- The complexity of the asylum legal process makes it difficult for asylum seekers to recognise the difference between types of legal adviser and understand the protections afforded by legal regulators; and
- Community groups and representative bodies sometimes signpost asylum seekers to poorer quality or unregulated advice.
Improving consumer understanding of the asylum process
We will work with a number of organisations to highlight the issues raised in this report and will share information on the asylum legal process. This will include information about different types of provider and the regulatory and other protections in place.
We will provide information to community groups and other bodies to ensure they are able to signpost asylum seekers to competent, regulated advisors and know how to recognise and report any allegations of poor practice and behaviour.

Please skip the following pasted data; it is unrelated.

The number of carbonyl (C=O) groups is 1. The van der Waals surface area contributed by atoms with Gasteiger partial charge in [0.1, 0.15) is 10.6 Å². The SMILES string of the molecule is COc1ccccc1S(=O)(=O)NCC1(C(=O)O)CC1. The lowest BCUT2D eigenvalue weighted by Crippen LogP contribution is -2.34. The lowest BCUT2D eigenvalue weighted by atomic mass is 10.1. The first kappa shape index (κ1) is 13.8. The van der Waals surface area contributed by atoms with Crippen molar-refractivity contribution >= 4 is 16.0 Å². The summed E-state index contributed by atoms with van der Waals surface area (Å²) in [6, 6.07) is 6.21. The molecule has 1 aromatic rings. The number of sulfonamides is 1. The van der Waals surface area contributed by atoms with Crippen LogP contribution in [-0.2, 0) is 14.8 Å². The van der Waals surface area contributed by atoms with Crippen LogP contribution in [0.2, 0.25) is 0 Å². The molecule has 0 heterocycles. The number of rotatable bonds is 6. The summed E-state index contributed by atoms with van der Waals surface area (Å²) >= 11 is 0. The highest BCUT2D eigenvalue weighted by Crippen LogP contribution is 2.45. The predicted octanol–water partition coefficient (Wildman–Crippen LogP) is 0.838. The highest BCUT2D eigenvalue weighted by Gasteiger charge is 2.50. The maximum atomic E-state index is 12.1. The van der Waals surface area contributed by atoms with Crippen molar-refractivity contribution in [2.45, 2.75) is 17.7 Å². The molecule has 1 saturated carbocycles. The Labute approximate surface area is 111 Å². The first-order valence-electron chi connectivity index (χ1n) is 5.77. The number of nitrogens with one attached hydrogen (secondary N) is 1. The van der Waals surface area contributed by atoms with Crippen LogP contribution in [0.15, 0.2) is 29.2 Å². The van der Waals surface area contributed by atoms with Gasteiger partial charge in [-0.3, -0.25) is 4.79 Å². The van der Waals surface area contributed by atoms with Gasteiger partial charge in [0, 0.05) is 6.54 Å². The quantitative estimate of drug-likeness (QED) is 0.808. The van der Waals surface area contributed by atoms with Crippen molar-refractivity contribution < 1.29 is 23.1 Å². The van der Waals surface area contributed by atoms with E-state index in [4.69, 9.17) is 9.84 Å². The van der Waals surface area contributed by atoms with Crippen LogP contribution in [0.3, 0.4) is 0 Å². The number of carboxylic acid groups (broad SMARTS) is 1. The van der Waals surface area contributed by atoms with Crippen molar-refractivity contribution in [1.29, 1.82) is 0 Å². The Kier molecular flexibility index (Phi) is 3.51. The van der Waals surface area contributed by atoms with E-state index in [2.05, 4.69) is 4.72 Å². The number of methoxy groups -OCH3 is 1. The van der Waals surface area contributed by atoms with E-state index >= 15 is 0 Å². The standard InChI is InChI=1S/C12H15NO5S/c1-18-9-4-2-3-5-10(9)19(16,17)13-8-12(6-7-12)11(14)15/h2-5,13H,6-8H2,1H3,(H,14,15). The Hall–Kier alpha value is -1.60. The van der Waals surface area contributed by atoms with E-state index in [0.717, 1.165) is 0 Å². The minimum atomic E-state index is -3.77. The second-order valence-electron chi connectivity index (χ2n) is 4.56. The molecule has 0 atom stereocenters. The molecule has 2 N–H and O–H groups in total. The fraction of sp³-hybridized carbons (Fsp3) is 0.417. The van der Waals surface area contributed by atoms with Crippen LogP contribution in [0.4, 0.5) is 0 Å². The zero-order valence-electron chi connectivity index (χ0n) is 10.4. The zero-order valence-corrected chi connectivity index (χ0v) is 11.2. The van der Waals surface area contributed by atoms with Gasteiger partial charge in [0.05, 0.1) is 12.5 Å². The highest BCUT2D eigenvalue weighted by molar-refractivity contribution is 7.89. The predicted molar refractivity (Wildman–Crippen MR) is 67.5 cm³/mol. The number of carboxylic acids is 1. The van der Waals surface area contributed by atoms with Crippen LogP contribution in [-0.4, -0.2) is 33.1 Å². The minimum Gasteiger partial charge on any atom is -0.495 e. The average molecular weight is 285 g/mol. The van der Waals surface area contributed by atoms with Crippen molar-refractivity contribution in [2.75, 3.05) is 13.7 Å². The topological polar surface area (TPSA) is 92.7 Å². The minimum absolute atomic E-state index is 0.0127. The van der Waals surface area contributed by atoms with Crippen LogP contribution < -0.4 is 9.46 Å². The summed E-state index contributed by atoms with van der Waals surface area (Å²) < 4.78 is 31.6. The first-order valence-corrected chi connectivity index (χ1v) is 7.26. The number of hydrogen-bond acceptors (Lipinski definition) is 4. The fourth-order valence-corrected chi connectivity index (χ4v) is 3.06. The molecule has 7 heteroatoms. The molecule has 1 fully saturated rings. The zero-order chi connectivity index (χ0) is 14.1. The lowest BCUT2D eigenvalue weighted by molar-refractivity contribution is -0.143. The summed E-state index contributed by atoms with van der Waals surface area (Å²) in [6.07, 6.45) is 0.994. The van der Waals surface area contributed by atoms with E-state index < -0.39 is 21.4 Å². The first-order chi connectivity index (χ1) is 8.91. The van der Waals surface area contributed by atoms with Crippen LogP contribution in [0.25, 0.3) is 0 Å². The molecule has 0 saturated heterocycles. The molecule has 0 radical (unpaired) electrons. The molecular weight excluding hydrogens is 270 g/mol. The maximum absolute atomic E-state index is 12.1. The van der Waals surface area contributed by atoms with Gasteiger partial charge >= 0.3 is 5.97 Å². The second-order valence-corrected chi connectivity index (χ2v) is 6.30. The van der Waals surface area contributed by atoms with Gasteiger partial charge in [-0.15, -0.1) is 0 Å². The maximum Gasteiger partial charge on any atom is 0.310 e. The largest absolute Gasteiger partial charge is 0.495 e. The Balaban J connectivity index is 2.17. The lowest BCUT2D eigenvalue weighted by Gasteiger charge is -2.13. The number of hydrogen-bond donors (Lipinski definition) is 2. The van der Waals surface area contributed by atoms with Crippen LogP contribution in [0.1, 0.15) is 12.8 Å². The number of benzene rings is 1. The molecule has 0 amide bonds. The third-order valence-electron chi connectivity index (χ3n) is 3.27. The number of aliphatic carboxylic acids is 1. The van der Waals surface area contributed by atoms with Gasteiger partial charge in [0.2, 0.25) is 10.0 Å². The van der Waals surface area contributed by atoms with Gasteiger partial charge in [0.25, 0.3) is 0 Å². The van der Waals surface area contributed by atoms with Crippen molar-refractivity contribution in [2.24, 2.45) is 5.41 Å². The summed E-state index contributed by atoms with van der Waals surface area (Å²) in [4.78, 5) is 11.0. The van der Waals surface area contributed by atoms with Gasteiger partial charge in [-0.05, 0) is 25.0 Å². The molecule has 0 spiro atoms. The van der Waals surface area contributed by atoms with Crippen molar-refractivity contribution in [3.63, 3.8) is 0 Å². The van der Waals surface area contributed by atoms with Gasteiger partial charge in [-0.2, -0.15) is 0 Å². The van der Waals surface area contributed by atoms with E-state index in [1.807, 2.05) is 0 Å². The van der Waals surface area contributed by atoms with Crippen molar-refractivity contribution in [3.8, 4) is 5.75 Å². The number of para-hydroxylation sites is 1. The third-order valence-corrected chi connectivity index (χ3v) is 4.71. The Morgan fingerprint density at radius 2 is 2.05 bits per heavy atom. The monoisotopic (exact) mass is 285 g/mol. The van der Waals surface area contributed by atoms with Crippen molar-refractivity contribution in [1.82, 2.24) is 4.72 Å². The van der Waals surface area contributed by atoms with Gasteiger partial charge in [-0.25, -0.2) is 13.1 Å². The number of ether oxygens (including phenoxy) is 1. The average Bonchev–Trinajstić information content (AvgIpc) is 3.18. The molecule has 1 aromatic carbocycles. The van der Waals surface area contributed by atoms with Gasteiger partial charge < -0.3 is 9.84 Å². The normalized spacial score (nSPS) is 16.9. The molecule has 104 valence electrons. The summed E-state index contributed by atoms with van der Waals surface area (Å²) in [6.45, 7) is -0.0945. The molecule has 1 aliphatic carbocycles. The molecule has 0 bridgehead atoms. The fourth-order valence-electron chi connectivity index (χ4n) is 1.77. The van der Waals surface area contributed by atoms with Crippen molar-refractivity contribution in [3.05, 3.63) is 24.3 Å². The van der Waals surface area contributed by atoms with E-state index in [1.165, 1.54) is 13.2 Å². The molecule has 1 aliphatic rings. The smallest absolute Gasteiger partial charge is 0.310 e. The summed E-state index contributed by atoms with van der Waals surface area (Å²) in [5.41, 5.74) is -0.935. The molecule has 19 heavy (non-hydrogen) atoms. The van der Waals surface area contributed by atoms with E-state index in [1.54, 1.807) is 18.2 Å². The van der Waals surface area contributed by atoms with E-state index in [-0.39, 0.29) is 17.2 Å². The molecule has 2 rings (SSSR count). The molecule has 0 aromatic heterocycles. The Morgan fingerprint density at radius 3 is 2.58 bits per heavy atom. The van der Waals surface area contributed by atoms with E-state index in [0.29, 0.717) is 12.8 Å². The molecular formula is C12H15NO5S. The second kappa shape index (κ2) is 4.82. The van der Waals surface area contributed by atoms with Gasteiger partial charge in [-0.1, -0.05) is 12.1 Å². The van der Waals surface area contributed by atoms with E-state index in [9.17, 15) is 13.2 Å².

Fairness for all
One of our primary objectives is to protect the public by ensuring all solicitors provide their clients with a proper standard of services. More specifically, our competence statement makes reference to establishing and maintaining effective and professional relationships with clients and highlights the way information is provided and services are tailored to the particular needs of vulnerable clients.
To ensure that we engage with a representative cross-section of firms providing asylum advice, our thematic review we will use a sampling framework that considers size; proportion of turnover and caseload attributed to asylum work and regulatory history.
We are acting on the concerns we have identified and are carrying out investigations, strengthening our work with advocacy and consumer organisations and launching our thematic review.
As we progress this work, we may find more we need to do and so we will continue to keep our response under review.